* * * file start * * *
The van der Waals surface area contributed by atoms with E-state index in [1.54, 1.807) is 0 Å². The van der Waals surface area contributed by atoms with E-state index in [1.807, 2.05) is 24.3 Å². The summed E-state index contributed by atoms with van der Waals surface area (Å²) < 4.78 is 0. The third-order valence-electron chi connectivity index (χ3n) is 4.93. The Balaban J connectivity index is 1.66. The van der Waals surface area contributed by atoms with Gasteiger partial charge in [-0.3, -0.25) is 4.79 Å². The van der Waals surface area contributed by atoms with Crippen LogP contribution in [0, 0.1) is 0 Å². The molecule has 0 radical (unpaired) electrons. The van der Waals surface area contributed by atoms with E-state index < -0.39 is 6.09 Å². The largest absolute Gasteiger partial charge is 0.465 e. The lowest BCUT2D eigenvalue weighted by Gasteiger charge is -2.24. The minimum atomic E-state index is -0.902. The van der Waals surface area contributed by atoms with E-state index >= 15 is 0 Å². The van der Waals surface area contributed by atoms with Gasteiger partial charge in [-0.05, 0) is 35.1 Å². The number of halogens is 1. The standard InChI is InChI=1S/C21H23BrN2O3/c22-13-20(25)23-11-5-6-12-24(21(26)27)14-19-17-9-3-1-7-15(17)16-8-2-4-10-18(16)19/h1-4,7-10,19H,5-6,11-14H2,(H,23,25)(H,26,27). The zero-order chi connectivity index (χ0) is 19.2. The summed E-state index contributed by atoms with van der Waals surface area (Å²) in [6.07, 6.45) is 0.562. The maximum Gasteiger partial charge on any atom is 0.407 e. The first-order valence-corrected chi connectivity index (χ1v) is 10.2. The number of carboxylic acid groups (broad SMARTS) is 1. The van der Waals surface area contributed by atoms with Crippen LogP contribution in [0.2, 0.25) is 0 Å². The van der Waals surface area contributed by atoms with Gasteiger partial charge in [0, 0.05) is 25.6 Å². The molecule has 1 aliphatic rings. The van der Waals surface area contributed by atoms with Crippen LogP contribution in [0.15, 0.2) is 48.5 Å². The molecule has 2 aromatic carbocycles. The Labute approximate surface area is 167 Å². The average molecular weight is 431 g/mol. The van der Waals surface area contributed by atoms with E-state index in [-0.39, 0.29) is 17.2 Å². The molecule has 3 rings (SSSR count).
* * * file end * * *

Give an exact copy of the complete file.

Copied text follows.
The van der Waals surface area contributed by atoms with E-state index in [1.54, 1.807) is 0 Å². The van der Waals surface area contributed by atoms with E-state index in [1.807, 2.05) is 24.3 Å². The summed E-state index contributed by atoms with van der Waals surface area (Å²) < 4.78 is 0. The third-order valence-electron chi connectivity index (χ3n) is 4.93. The Balaban J connectivity index is 1.66. The van der Waals surface area contributed by atoms with Gasteiger partial charge in [-0.3, -0.25) is 4.79 Å². The van der Waals surface area contributed by atoms with Crippen LogP contribution in [0, 0.1) is 0 Å². The molecule has 0 radical (unpaired) electrons. The van der Waals surface area contributed by atoms with E-state index < -0.39 is 6.09 Å². The largest absolute Gasteiger partial charge is 0.465 e. The lowest BCUT2D eigenvalue weighted by Gasteiger charge is -2.24. The minimum atomic E-state index is -0.902. The van der Waals surface area contributed by atoms with E-state index >= 15 is 0 Å². The van der Waals surface area contributed by atoms with Gasteiger partial charge in [-0.05, 0) is 35.1 Å². The number of halogens is 1. The standard InChI is InChI=1S/C21H23BrN2O3/c22-13-20(25)23-11-5-6-12-24(21(26)27)14-19-17-9-3-1-7-15(17)16-8-2-4-10-18(16)19/h1-4,7-10,19H,5-6,11-14H2,(H,23,25)(H,26,27). The zero-order chi connectivity index (χ0) is 19.2. The summed E-state index contributed by atoms with van der Waals surface area (Å²) in [6.07, 6.45) is 0.562. The maximum Gasteiger partial charge on any atom is 0.407 e. The first-order valence-corrected chi connectivity index (χ1v) is 10.2. The number of carboxylic acid groups (broad SMARTS) is 1. The van der Waals surface area contributed by atoms with Crippen LogP contribution in [0.2, 0.25) is 0 Å². The van der Waals surface area contributed by atoms with Gasteiger partial charge in [0, 0.05) is 25.6 Å². The molecule has 1 aliphatic rings. The van der Waals surface area contributed by atoms with Crippen LogP contribution in [0.15, 0.2) is 48.5 Å². The molecule has 2 aromatic carbocycles. The Labute approximate surface area is 167 Å². The average molecular weight is 431 g/mol. The van der Waals surface area contributed by atoms with E-state index in [-0.39, 0.29) is 17.2 Å². The molecule has 3 rings (SSSR count).